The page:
The first means of communication touched only a small circle of people utilizing their bodies as their tool, these people conveyed their thoughts and emotions through their facial expressions and body movements. But as their thoughts became more complicated they found it difficult to express their feelings just through their bodies. They looked for another mode of communication and they found the word. Through nooks, newspapers and magazines the people now had the ability to share their knowledge with many more. The circle widened.

The people then sought to spread their words with more immediacy. They wanted to reach more people on a shorter amount of time. This brought about the invention of the telegraph and later the telephone.

The people could now touch a friend next door and a friend three thousand miles away in the same amount of time. And the circle widened again.

Today these people use their many tools of communication to create, animate and influence. They use them to educate, inform, and entertain. And the circle keeps widening.

Here at Milford, our circle can be compared to no other. The many tools we use to express ourselves carry us through our stay. Whether it be a morning announcement, a sign of relief at the end of a test or a wink to a passing friend in the halls we can easily relate our ideas and emotions. Through these pages we will examine these tools and capture the moments which make us special and our circle so vast and neverending.

A recent passage from the New York Times? Fast Company? Salon?


That is the introduction to my high school yearbook from 1981- the “tools” featured on the front piece is a kid in a pay phone booth.


Our school at the time had a well used ditto machine. It was the year BITNET came online, but it would be another two years until nameservers were created to associate machine addresses with named ones. A few months after graduation, IBM introduced the PC with MS/DOS 1.0 and Sony put out the first 3.5″ floppy discs. It was maybe about the time research got started at Apple on the Macintosh. MTV first went on the air… and they played music.

I think the circle is so wide open that you cannot even see the ones so prosaically written about. I never thought of the people who worked on the yearbook being so prophetic (and the writing is a bit syrupy), but then again, what was I doing then?

The present and past future was all around me, and I had zero idea. I was watching network TV and playing vinyl of 1970s rock music (one of those I still do).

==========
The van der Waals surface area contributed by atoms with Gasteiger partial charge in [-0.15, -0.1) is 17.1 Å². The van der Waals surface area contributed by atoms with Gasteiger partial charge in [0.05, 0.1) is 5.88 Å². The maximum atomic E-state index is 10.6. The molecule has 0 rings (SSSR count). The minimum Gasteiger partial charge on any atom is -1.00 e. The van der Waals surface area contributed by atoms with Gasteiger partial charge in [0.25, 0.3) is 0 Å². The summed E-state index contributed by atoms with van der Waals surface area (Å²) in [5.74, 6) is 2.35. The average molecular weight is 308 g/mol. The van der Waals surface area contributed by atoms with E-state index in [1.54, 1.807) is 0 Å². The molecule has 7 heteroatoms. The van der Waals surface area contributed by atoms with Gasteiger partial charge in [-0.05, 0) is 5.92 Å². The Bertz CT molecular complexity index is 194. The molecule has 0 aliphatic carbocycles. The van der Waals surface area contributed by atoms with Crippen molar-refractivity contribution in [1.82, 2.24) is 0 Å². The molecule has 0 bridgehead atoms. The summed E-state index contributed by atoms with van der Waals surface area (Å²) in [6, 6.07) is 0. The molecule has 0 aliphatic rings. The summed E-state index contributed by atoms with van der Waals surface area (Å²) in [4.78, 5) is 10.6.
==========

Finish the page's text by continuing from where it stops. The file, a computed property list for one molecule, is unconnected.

Do not think I spend a lot of time looking through my old yearbooks, I need to scan some pages for an upcoming presentation.

But both the familiar wording of the idea of communication, and the quaintness of the times, made me smile. And not look back.

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Profile Picture for Alan Levine aka CogDog
An early 90s builder of the web and blogging Alan Levine barks at on web storytelling (#ds106 #4life), photography, bending WordPress, and serendipity in the infinite internet river. He thinks it's weird to write about himself in the third person.


  1. Alan,
    That is very cool! You immediately drove me online to look at the scanned pages of the 1968 “Wa-Wa” from Wenatchee High School. I see a page called “vocational classes.” These were for boys. I was of the era that didn’t allow girls to take Physics or Shop, and Home Ec was required (for that ever-desirable M. R. S. degree!).

    I was born too early for a childhood of Dungeons and Dragons, although I’m sure I would have loved it. I was born to a text-based world, and I have loved the process of changing my brain to be multi-modal (as I talked about in this digital story:

    Looking back has its uses, as you say, but mostly to celebrate where we are and where we are going.

  2. Hi Alan,

    Reading makes me think… well, you always do.

    Looking at the tools they used, it may sound like a limited circle then and much wider now.

    However, there are other circles. The stories we tell ourselves about the world we live in.

    I think this has to do with our identity construction. We are our own fiction of a circle around us, ever expanding, ever expressing.



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